The opinion of the court was delivered by: HOLTZOFF
This case involves a human drama. The claimant and the deceased were husband and wife. They were Greeks living in Turkey, who were married in 1910. In 1913 the husband left for the United States and lived in the United States the balance of his life, dying in 1948. He never brought his wife here. She remained abroad permanently. Shortly after World War I she became one of many refugees who were moved from Asia Minor to the island of Corfu by the Greek Government, and apparently has been living in Corfu ever since and is now living there.
The evidence tends to show that from time to time the deceased sent remittances to his wife amounting to twenty, thirty or forty dollars which, no doubt, were considerable sums abroad. These remittances were made periodically from 1913 until 1941. How frequent they were, the evidence does not clearly indicate, but apparently they constituted a substantial part of the wife's support during the period from 1913 to 1941. In 1941 the remittances ceased and it does not appear that any more remittances were ever made by the deceased from that time on.
It is argued in behalf of the claimant that from 1941 until 1944 it was not possible to send any remittances in view of the fact that enemy troops occupied Greece during those years. Sometime subsequent to 1945 the deceased became disabled and went on relief. However, he did not start receiving any awards under the Social Security Act until April, 1947.
The record is not quite clear whether he was financially able to send any remittances to his wife during the years 1945 to 1947. The question of fact is one to be resolved by the Administrator.
The widow has presented a claim for benefits under the old age insurance provisions of the Social Security Act, 42 U.S.C.A. § 301 et seq. The claim was denied by the Administrator and the present action seeks to set aside his decision. No doubt this case has a strong human appeal. Apparently the husband remained faithful to his wife, at least to the extent of sending her regular support from 1913 until 1941, although apparently he never saw her during that period. It does not appear that he attempted to contract any alliance with any other woman in this country. The widow appears to be destitute and, being in her seventies, is probably not in a position to earn a livelihood.
The authority of the Court, however, is strictly limited by statute. Title 42 U.S.C.A. 405(g) defines the scope of review of the Administrator's action. It contains the provision that is customarily found in statutes relating to judicial review of administrative actions, to the effect that the findings of the Administrator as to any fact, if supported by substantial evidence, shall be conclusive. Naturally the Court has also the authority to review any questions of law that may arise.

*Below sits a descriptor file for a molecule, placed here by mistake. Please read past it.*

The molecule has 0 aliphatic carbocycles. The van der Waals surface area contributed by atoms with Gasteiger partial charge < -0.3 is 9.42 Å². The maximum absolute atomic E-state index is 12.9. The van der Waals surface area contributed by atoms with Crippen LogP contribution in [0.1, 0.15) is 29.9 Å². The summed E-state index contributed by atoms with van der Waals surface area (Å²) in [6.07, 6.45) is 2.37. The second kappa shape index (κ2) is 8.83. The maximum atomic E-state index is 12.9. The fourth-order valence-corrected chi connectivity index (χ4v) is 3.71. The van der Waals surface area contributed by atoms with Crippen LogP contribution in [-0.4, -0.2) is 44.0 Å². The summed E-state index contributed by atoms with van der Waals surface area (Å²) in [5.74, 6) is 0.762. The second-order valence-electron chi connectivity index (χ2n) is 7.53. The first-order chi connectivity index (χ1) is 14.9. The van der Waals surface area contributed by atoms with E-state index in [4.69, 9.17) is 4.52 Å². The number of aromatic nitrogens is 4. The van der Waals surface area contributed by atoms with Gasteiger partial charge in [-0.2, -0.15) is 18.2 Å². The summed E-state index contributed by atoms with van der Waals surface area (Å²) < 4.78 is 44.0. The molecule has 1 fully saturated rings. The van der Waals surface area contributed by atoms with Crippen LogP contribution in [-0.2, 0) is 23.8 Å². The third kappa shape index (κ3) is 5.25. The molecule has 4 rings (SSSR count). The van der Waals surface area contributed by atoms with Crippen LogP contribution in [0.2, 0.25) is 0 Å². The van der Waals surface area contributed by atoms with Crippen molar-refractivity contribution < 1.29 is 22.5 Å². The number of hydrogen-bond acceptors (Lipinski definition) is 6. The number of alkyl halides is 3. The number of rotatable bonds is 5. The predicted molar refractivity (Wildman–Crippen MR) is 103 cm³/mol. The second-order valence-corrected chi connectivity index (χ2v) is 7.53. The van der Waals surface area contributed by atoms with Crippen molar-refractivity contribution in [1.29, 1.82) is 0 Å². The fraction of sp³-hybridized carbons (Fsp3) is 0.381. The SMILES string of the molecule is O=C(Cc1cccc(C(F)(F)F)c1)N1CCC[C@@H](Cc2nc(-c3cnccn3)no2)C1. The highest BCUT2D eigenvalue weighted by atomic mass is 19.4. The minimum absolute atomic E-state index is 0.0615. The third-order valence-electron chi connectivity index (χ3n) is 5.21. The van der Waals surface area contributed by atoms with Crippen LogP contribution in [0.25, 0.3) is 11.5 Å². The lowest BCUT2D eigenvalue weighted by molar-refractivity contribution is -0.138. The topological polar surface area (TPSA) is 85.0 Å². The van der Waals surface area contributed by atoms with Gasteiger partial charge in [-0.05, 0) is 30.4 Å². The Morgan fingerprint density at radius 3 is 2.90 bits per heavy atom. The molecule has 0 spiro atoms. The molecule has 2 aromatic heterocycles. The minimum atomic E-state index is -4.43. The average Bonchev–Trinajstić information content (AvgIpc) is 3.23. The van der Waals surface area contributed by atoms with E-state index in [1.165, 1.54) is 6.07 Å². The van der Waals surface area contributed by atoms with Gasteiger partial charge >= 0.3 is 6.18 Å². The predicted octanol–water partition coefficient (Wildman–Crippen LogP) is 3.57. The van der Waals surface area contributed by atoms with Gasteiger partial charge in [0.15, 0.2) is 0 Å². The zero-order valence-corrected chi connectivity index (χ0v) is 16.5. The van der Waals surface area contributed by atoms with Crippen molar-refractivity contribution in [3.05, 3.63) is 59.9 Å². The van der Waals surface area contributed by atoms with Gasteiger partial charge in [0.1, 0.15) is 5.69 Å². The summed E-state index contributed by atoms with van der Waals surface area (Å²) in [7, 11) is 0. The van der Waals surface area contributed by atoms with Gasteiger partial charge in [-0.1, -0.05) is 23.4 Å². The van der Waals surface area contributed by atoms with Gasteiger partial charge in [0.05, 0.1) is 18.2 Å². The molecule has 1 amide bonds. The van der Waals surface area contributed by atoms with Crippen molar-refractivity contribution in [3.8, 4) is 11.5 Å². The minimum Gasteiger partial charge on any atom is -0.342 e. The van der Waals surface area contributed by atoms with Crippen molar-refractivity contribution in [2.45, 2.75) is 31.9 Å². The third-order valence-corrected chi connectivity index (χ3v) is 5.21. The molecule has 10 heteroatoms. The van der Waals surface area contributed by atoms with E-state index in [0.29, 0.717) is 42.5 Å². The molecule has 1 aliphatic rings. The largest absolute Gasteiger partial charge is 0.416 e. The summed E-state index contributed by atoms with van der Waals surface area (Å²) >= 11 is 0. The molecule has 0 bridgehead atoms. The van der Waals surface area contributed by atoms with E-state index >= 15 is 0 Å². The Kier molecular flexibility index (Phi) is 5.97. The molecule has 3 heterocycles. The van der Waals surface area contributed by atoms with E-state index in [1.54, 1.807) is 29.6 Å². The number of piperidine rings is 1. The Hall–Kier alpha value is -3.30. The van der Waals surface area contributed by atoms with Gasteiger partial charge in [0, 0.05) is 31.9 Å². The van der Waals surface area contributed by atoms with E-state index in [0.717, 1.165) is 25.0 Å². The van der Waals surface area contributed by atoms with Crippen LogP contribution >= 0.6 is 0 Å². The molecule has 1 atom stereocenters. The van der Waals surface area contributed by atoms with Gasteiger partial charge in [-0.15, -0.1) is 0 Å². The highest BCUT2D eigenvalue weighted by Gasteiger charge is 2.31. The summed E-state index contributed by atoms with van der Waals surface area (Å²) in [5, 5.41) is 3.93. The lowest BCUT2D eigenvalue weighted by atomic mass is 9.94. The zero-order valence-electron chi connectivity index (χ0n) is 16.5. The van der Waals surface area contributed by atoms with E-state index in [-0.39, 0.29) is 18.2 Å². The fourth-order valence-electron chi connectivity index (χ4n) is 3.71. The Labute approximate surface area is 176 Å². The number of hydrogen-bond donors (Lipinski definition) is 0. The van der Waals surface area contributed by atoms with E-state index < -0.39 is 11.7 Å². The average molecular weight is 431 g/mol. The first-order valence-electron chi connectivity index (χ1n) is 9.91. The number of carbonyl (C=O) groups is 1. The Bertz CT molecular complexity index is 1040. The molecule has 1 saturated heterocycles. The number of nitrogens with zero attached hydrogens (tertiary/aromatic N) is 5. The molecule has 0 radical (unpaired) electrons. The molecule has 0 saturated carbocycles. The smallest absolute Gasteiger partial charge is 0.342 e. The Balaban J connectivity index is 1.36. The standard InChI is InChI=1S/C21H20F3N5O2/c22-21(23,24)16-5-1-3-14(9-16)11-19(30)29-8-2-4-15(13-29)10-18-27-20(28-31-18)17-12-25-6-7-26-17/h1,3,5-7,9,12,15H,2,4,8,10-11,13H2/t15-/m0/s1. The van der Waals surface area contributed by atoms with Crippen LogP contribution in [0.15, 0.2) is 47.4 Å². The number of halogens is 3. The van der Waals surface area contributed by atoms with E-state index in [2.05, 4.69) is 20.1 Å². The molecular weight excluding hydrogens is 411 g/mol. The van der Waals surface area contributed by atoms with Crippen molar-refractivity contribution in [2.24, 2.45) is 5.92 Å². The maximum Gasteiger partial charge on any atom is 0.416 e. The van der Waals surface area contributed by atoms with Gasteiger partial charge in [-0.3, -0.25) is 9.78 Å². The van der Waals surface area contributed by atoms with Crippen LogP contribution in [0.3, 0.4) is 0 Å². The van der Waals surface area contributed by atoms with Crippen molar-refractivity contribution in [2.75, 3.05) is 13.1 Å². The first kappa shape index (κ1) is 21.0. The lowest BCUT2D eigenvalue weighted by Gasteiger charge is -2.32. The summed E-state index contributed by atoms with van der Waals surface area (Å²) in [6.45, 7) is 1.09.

The statutory provisions that govern this claim are as follows: Section 402(e) of Title 42 U.S.C.A. provides that the widow of a fully insured individual shall receive certain insurance benefits after the death of her husband if she was living with him at the time of his death. Section 416(h), Paragraph 2, provides that a wife shall be deemed to be living with her husband if they are both members of the same household or she is receiving regular contributions from him toward her support or if he has been ordered by any court to contribute to her support. It further provides that a widow shall be deemed to have been living with her husband at the time of his death if they were both members of the same household at the time or if she was receiving regular contributions from him toward her support on such date, namely, the date of the death.
This statute obviously carries the meaning of the concept of a wife living with her husband quite far beyond the popular understanding of those terms. The Congress, however, has a right to legislate by attaching definitions to words so that they mean something else than what they would ordinarily be understood to signify. That is not the most artistic type of draftsmanship but it is within the power of the Congress.
The Court is somewhat perturbed by the fact that although the statutory provisions embody a contributory old age insurance scheme, and no doubt ever since the enactment of the Social Security Act the husband was making contributions to the insurance fund through deductions from his pay, nevertheless there is no provision for a refund of those contributions in the absence of a valid claim to benefits. This seems to the Court to be an omission in the statutory plan that seems to result in some injustice. Nevertheless, the Court has no power to cure this omission. That is a matter that perhaps the Executive Branch of the Government might see fit to bring to the attention of the Congress.
In the light of this discussion, the Court is constrained to sustain the decision of the Administrator and judgment will be rendered accordingly.
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